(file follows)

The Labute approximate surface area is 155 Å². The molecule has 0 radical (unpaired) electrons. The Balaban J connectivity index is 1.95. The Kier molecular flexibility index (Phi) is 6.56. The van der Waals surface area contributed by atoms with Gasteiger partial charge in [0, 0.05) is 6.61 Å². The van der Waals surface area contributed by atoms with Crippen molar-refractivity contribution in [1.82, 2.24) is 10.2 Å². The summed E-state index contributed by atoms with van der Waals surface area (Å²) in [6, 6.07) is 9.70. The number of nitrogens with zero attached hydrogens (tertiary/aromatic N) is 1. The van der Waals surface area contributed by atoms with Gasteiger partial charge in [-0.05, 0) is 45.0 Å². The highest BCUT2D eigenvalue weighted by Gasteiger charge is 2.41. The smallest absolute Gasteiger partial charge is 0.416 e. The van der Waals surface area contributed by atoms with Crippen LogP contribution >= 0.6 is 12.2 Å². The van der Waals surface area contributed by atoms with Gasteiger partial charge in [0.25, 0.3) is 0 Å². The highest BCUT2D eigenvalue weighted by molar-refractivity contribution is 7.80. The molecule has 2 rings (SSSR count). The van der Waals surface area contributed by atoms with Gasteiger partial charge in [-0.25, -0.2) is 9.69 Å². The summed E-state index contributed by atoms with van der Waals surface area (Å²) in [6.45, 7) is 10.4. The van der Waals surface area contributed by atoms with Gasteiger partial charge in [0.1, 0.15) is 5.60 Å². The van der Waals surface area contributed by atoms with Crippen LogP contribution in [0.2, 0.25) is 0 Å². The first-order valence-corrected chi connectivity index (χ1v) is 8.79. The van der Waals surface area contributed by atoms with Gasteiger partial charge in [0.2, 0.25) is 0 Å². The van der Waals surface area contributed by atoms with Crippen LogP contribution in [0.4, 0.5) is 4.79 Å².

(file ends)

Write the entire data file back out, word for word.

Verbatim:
The Labute approximate surface area is 155 Å². The molecule has 0 radical (unpaired) electrons. The Balaban J connectivity index is 1.95. The Kier molecular flexibility index (Phi) is 6.56. The van der Waals surface area contributed by atoms with Gasteiger partial charge in [0, 0.05) is 6.61 Å². The van der Waals surface area contributed by atoms with Crippen molar-refractivity contribution in [1.82, 2.24) is 10.2 Å². The summed E-state index contributed by atoms with van der Waals surface area (Å²) in [6, 6.07) is 9.70. The number of nitrogens with zero attached hydrogens (tertiary/aromatic N) is 1. The van der Waals surface area contributed by atoms with Gasteiger partial charge in [-0.05, 0) is 45.0 Å². The highest BCUT2D eigenvalue weighted by Gasteiger charge is 2.41. The smallest absolute Gasteiger partial charge is 0.416 e. The van der Waals surface area contributed by atoms with Crippen LogP contribution >= 0.6 is 12.2 Å². The van der Waals surface area contributed by atoms with Gasteiger partial charge in [0.25, 0.3) is 0 Å². The highest BCUT2D eigenvalue weighted by molar-refractivity contribution is 7.80. The molecule has 2 rings (SSSR count). The van der Waals surface area contributed by atoms with Gasteiger partial charge in [-0.25, -0.2) is 9.69 Å². The summed E-state index contributed by atoms with van der Waals surface area (Å²) in [6.45, 7) is 10.4. The van der Waals surface area contributed by atoms with Gasteiger partial charge in [0.1, 0.15) is 5.60 Å². The van der Waals surface area contributed by atoms with Crippen LogP contribution in [0.2, 0.25) is 0 Å². The first-order valence-corrected chi connectivity index (χ1v) is 8.79. The van der Waals surface area contributed by atoms with Gasteiger partial charge in [0.2, 0.25) is 0 Å². The van der Waals surface area contributed by atoms with Crippen LogP contribution in [0.4, 0.5) is 4.79 Å².